NEW YORK – To my many friends and readers who plan to vote for Hillary Clinton: please stop bullying me.
Also please lay off other people, progressives and liberals and traditional Democrats and socialists and communists, citizens who identify with the political left, who plan to vote for Dr. Jill Stein or stay home.
I’m not going to vote for Donald Trump. I agree with the mainstream liberal consensus that he should never hold political power, much less control over nuclear launch codes. He’s dangerous and scary. But that doesn’t mean I have to vote for Clinton.
So I won’t.
The main reason that I’m not going to vote for Clinton is the same exact main reason that I’m not going to vote for Trump: I don’t vote Republican. Being age 53, Nixon was the first president I remember. Clinton’s politics (and her paranoia and insularity) remind me of Richard Nixon’s. I can’t bring myself to think of a Democrat as someone who solicits millions of dollars from Wall Street or votes with crazy Republicans (like George W. Bush, whose stupid wars she aggressively supported) to invade foreign countries just for fun. She plays a Democrat on TV, but we know the truth: she’s a Republican.
I’m anti-political dynasty. There should be a constitutional amendment banning anyone related by blood or marriage to a former president from running for the presidency.
There’s a big difference between an impressive resume and a list of accomplishments. Hillary has the former, not the latter. I hold her resume against her: She has held tremendous power, yet has never reached out to grab the brass ring. As senator, her record was undistinguished. As secretary of state, she barely lifted a finger on the Israeli-Palestinian conflict, contributed to the expansion of the Syrian civil war, and is more responsible than almost anyone else for destroying Libya. What she did well she did small; when she went big she performed badly.
#MuslimLivesMatter. More than a million people died in Iraq. She voted for that. So she isn’t, as the current Clinton campaign meme goes, merely a “flawed” candidate. Voting for the violent deaths of over a million people, and the maiming of God knows how many more — when there was no reason whatsoever to think Iraq had weapons of mass destruction — is not an “oops, my bad” screw-up. Those were real people, real human beings, and they’re dead because of her. You don’t get to soak your hands in that much blood and just walk away, much less into the White House.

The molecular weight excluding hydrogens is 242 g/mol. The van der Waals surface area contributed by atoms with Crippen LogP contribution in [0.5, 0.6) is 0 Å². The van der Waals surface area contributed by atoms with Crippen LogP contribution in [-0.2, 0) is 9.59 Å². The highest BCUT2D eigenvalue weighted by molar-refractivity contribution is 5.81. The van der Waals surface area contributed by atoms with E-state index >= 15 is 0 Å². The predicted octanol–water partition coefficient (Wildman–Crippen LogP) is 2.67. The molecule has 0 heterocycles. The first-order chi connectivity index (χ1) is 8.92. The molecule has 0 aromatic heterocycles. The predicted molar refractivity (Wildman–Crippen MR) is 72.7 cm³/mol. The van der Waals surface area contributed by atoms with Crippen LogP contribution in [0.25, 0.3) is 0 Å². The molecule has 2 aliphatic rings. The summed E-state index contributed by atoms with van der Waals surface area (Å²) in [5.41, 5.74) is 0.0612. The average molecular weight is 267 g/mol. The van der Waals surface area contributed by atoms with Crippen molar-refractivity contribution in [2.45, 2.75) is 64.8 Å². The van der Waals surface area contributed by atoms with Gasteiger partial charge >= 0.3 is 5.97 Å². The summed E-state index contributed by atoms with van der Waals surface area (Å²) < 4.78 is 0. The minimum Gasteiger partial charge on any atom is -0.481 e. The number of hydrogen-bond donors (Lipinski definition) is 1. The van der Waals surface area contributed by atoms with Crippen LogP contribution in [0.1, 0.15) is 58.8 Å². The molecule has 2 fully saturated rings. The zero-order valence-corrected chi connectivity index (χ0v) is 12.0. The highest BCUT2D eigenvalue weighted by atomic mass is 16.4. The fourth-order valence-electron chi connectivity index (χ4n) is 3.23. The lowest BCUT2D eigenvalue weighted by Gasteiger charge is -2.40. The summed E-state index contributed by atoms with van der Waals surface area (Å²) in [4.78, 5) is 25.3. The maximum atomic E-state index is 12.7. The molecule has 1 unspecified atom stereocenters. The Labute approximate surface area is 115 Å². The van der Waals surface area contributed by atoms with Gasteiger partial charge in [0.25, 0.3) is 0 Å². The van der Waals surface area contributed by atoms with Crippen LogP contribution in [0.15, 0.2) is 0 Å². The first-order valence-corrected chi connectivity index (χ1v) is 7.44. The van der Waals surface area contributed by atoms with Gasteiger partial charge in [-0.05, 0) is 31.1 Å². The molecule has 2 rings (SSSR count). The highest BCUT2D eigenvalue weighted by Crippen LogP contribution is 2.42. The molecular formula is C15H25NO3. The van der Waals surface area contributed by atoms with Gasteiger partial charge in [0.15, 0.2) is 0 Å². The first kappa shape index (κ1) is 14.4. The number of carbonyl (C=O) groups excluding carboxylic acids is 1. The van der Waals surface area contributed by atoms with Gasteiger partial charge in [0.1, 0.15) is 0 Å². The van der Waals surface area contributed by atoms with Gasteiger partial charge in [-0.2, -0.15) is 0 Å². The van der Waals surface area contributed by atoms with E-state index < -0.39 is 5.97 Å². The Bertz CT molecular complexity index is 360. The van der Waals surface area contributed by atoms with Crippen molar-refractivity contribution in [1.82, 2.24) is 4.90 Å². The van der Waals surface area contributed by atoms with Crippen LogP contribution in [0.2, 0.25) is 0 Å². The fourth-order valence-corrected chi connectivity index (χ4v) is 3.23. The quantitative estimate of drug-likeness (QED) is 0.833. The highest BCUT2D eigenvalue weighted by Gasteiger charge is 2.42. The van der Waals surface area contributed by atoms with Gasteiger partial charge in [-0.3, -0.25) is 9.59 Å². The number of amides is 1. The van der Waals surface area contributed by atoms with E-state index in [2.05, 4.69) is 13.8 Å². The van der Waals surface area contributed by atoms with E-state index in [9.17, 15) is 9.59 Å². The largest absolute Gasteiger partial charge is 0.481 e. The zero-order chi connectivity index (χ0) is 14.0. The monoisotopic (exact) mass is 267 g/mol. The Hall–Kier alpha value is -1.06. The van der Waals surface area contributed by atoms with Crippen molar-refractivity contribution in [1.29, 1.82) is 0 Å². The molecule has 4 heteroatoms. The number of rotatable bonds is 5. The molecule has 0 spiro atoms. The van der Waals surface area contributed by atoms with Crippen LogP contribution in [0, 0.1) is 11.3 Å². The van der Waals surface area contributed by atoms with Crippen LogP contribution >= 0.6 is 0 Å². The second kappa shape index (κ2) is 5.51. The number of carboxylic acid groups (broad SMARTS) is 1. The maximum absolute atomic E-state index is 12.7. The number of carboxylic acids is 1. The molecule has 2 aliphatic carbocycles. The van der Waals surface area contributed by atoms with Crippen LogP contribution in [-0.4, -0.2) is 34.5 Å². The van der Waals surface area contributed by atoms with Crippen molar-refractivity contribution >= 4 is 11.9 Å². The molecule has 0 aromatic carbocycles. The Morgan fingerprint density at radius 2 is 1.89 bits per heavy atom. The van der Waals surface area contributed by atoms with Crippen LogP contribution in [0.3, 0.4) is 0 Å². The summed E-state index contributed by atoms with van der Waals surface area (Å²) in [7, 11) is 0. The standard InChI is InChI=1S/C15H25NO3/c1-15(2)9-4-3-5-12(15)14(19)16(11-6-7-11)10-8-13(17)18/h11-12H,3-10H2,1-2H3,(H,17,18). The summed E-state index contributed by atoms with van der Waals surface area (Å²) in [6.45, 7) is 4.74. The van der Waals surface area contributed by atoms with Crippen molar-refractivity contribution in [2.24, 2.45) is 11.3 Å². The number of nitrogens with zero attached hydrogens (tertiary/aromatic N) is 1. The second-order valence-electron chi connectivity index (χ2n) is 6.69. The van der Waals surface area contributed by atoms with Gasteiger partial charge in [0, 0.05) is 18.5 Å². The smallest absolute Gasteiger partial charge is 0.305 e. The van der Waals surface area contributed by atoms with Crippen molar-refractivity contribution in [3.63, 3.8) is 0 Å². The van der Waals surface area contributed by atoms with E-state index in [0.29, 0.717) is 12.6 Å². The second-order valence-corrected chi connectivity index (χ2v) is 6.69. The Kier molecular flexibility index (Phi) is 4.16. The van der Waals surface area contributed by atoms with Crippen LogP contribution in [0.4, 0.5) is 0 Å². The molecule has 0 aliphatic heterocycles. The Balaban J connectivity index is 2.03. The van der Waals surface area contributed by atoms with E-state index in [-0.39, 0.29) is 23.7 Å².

She still hasn’t made an affirmative case for herself. By clinging to President Barack Obama, she’s running as his third term. The standard way to pull this off is to present yourself as new and improved: the old product was great, the new one will be even better.
Her campaign boils down to “I’m not Donald Trump.” No matter how bad he is, and he is awful, that’s not enough. Watching her in the first presidential debate, at the beginning when Trump was besting her over trade, I kept asking myself: why doesn’t she admit that the recovery is good but has left too many Americans behind? Why hasn’t she proposed a welfare and retraining program for people who lose their jobs to globalization? A week later, the only answer I can come up with is that she has no imagination, no vision thing.
She has made no significant concessions to the political left. Frankly, this makes me wonder about her intelligence. Current polling shows that the biggest threat to her candidacy is losing millennial, working class, and Bernie Sanders supporters to the Green Party’s Jill Stein and Libertarian Gary Johnson. She would not have this problem if she’d picked Sanders as her vice presidential running mate. Even now, she could bag the millennial vote by promising the Vermont senator a Cabinet post. Why doesn’t she? For the same reason that she won’t embrace the $15-an-hour minimum wage (she gets $225,000 for an hour-long speech but wants you to settle for $12) — she’s a creature of the corporations and therefore the political right. She’s not one of us. She doesn’t care about us.
7. My vote is worth no less than the vote of someone who supports a major party nominee. So what if the polls say that Clinton or Trump will be elected president? Why, based on those polls, should I strategically vote for someone whose politics and personality I deplore? By that logic, why shouldn’t they change their votes to conform to mine? I have my vote, you have your vote, let Diebold add them up.
I don’t have a problem with you if you plan to vote for Clinton. This year is the best argument ever for lesser evilism. But the fact that we are selecting between two equally unpopular major party presidential standard-bearers indicates that the two-party system is in crisis, if not broken. We need and deserve more and better options. The only way to get them is to start building viable third parties — voting for them, contributing money to them. What better time to start than now?
Anyway, there’s absolutely no way that my refusal to vote for Clinton will put Trump into the White House.
How do I know? Arithmetic. The closest state margin in an American presidential election was four, in Maryland in 1832. Like you, I only get one vote. Whatever I do can’t and won’t change the result.
Political cartoonist and writer Ted Rall is the author of “Trump: A Graphic Biography,” an examination of the life of the Republican presidential nominee in comics form. © 2016, Ted Rall
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